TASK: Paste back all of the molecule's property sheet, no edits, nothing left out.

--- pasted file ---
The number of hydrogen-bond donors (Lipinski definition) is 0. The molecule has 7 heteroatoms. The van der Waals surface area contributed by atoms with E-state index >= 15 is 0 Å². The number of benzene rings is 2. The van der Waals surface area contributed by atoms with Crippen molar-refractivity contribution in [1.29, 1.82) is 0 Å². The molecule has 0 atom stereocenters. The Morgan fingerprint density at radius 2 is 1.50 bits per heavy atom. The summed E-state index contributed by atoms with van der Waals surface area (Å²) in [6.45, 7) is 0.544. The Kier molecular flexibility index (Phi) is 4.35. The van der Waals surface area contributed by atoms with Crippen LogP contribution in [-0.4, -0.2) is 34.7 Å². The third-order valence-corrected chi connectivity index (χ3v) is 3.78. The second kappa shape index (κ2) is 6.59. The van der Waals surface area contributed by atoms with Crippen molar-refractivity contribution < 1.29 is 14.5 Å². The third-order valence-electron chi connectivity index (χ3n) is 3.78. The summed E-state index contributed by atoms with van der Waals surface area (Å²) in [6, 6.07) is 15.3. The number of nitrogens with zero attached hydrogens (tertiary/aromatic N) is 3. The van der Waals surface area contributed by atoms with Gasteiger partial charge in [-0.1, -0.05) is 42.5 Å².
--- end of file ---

The number of hydrogen-bond donors (Lipinski definition) is 0. The molecule has 7 heteroatoms. The van der Waals surface area contributed by atoms with E-state index >= 15 is 0 Å². The number of benzene rings is 2. The van der Waals surface area contributed by atoms with Crippen molar-refractivity contribution in [1.29, 1.82) is 0 Å². The molecule has 0 atom stereocenters. The Morgan fingerprint density at radius 2 is 1.50 bits per heavy atom. The summed E-state index contributed by atoms with van der Waals surface area (Å²) in [6.45, 7) is 0.544. The Kier molecular flexibility index (Phi) is 4.35. The van der Waals surface area contributed by atoms with Crippen LogP contribution in [-0.4, -0.2) is 34.7 Å². The third-order valence-corrected chi connectivity index (χ3v) is 3.78. The second kappa shape index (κ2) is 6.59. The van der Waals surface area contributed by atoms with Crippen molar-refractivity contribution < 1.29 is 14.5 Å². The third-order valence-electron chi connectivity index (χ3n) is 3.78. The summed E-state index contributed by atoms with van der Waals surface area (Å²) in [6, 6.07) is 15.3. The number of nitrogens with zero attached hydrogens (tertiary/aromatic N) is 3. The van der Waals surface area contributed by atoms with Gasteiger partial charge in [-0.1, -0.05) is 42.5 Å².